Pharmacologists are medical researchers who work with doctors and patients to develop and test the safety and efficacy of new drugs. They are employed in a variety of positions in academia, industry and government. Some pharmacologists work with biochemists and materials scientists to develop new therapeutic compounds, but most are involved in designing and carrying out clinical trials or work in public health and regulatory affairs. According to assistant professor of medicine Bridgette L. Jones, M.D., University of Missouri-Kansas City School of Medicine, “Clinical pharmacology is so vast and widely applied that a lifetime of learning is required to fully grasp the breadth and depth of the field.”
Pharmacology is highly interdisciplinary, with practitioners coming from academic backgrounds as diverse as biochemistry, botany and the social sciences. Graduate school is where a pharmacologist decides on her specialty. Someone interested in public health might decide on a master's in public health, but anyone interested in pursuing research or working in a supervisory capacity in clinical pharmacology typically earns a Ph.D. or an M.D. In either case she is taking on at least a six- or seven-year commitment to complete her professional training. According to the British Pharmacological Society, a growing number of women are studying pharmacology, and 35 percent of the membership of BPS are women as of 2013.
Academic pharmacologists usually have a doctorate in pharmacology or biochemistry, or an M.D., or both. Most academic pharmacologists have teaching and research responsibilities. A typical day might involve teaching one or two classes, meeting with your teaching assistant to discuss preparing or grading exams, appointments with students or administrators, grant writing, and with luck, some time left to pursue your research or research-related record-keeping.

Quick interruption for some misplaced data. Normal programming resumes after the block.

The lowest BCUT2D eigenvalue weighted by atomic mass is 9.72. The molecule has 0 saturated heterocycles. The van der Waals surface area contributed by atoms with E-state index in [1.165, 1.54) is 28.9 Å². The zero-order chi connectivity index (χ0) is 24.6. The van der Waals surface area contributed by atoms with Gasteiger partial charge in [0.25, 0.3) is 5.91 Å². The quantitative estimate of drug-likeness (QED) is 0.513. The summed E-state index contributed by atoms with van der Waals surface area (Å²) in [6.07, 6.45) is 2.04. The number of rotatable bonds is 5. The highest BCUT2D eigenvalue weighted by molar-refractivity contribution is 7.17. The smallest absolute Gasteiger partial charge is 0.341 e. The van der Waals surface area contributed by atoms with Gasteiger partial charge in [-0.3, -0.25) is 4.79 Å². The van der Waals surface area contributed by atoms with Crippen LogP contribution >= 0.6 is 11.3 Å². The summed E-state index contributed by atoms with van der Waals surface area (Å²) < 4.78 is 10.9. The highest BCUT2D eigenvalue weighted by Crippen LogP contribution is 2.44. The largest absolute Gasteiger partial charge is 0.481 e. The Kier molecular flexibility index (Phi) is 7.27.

Most pharmacologists that work in the pharmaceutical industry are involved in drug development at some level. Some are early-stage researchers who work to identify chemical compounds that might have useful therapeutic properties, but most are involved in planning or carrying out clinical trials of promising compounds further along in the pipeline. New drugs have to undergo animal and human trials to determine dosage, safety and efficacy. A typical day for an industry pharmacologist involves meeting with doctors and hospital administrators to discuss ongoing and future trials, as well as analyzing trial data and preparing results for sponsors and publication.
Most pharmacologists employed in government work for the Food and Drug Administration. The FDA hires pharmacologists as regulatory specialists and as consulting scientists to verify the research and clinical trial designs submitted by pharmaceutical companies. Pharmacologists employed by regulatory agencies spend most of their day in meetings, on the telephone or reviewing documents. A few consulting scientists might actually spend some time in the lab verifying results, but a regulatory pharmacologist will likely spend most of her time in administration and management.
- The Pharmaceutical Research and Manufacturers of America Foundation: Career Path -- Building a Successful Career in Clinical Pharmacology
- The Pharmaceutical Research and Manufacturers of America Foundation: Career Path -- Academia
- The Pharmaceutical Research and Manufacturers of America Foundation: Career Path -- Industry
- The Pharmaceutical Research and Manufacturers of America Foundation: Career Path -- Government
- British Pharmacological Society: Promoting Women's Careers
- Campaign for Science and Engineering: Supporting Women in Pharmacology
Clayton Browne has been writing professionally since 1994. He has written and edited everything from science fiction to semiconductor patents to dissertations in linguistics, having worked for Holt, Rinehart & Winston, Steck-Vaughn and The Psychological Corp. Browne has a Master of Science in linguistic anthropology from the University of Wisconsin-Milwaukee.